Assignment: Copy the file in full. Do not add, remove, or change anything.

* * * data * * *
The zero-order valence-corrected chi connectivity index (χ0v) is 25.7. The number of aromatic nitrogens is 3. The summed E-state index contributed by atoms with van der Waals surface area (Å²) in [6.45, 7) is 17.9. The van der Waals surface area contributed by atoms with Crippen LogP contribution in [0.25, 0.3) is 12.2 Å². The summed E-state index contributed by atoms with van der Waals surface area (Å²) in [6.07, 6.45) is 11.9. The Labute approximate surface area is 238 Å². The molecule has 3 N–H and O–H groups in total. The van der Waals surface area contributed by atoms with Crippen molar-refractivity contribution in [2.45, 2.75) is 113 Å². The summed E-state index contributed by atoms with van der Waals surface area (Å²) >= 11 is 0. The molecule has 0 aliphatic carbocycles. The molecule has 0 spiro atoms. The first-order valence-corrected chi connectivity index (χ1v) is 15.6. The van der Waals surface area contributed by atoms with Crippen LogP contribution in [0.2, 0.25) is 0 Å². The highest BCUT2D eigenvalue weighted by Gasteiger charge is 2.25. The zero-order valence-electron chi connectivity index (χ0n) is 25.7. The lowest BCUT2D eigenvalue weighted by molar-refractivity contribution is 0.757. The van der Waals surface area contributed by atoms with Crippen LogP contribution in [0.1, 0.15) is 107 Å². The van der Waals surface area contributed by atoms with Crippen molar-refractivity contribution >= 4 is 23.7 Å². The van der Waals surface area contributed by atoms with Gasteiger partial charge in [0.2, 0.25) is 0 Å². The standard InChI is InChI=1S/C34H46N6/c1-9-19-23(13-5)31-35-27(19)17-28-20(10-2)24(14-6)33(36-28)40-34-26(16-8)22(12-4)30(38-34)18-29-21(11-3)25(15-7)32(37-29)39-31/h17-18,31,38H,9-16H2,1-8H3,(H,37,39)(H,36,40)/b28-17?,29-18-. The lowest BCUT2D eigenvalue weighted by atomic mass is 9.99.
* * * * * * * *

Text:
The zero-order valence-corrected chi connectivity index (χ0v) is 25.7. The number of aromatic nitrogens is 3. The summed E-state index contributed by atoms with van der Waals surface area (Å²) in [6.45, 7) is 17.9. The van der Waals surface area contributed by atoms with Crippen LogP contribution in [0.25, 0.3) is 12.2 Å². The summed E-state index contributed by atoms with van der Waals surface area (Å²) in [6.07, 6.45) is 11.9. The Labute approximate surface area is 238 Å². The molecule has 3 N–H and O–H groups in total. The van der Waals surface area contributed by atoms with Crippen molar-refractivity contribution in [2.45, 2.75) is 113 Å². The summed E-state index contributed by atoms with van der Waals surface area (Å²) >= 11 is 0. The molecule has 0 aliphatic carbocycles. The molecule has 0 spiro atoms. The first-order valence-corrected chi connectivity index (χ1v) is 15.6. The van der Waals surface area contributed by atoms with Crippen LogP contribution in [0.2, 0.25) is 0 Å². The highest BCUT2D eigenvalue weighted by Gasteiger charge is 2.25. The zero-order valence-electron chi connectivity index (χ0n) is 25.7. The lowest BCUT2D eigenvalue weighted by molar-refractivity contribution is 0.757. The van der Waals surface area contributed by atoms with Crippen LogP contribution in [0.1, 0.15) is 107 Å². The van der Waals surface area contributed by atoms with Crippen molar-refractivity contribution >= 4 is 23.7 Å². The van der Waals surface area contributed by atoms with Gasteiger partial charge in [0.2, 0.25) is 0 Å². The standard InChI is InChI=1S/C34H46N6/c1-9-19-23(13-5)31-35-27(19)17-28-20(10-2)24(14-6)33(36-28)40-34-26(16-8)22(12-4)30(38-34)18-29-21(11-3)25(15-7)32(37-29)39-31/h17-18,31,38H,9-16H2,1-8H3,(H,37,39)(H,36,40)/b28-17?,29-18-. The lowest BCUT2D eigenvalue weighted by atomic mass is 9.99.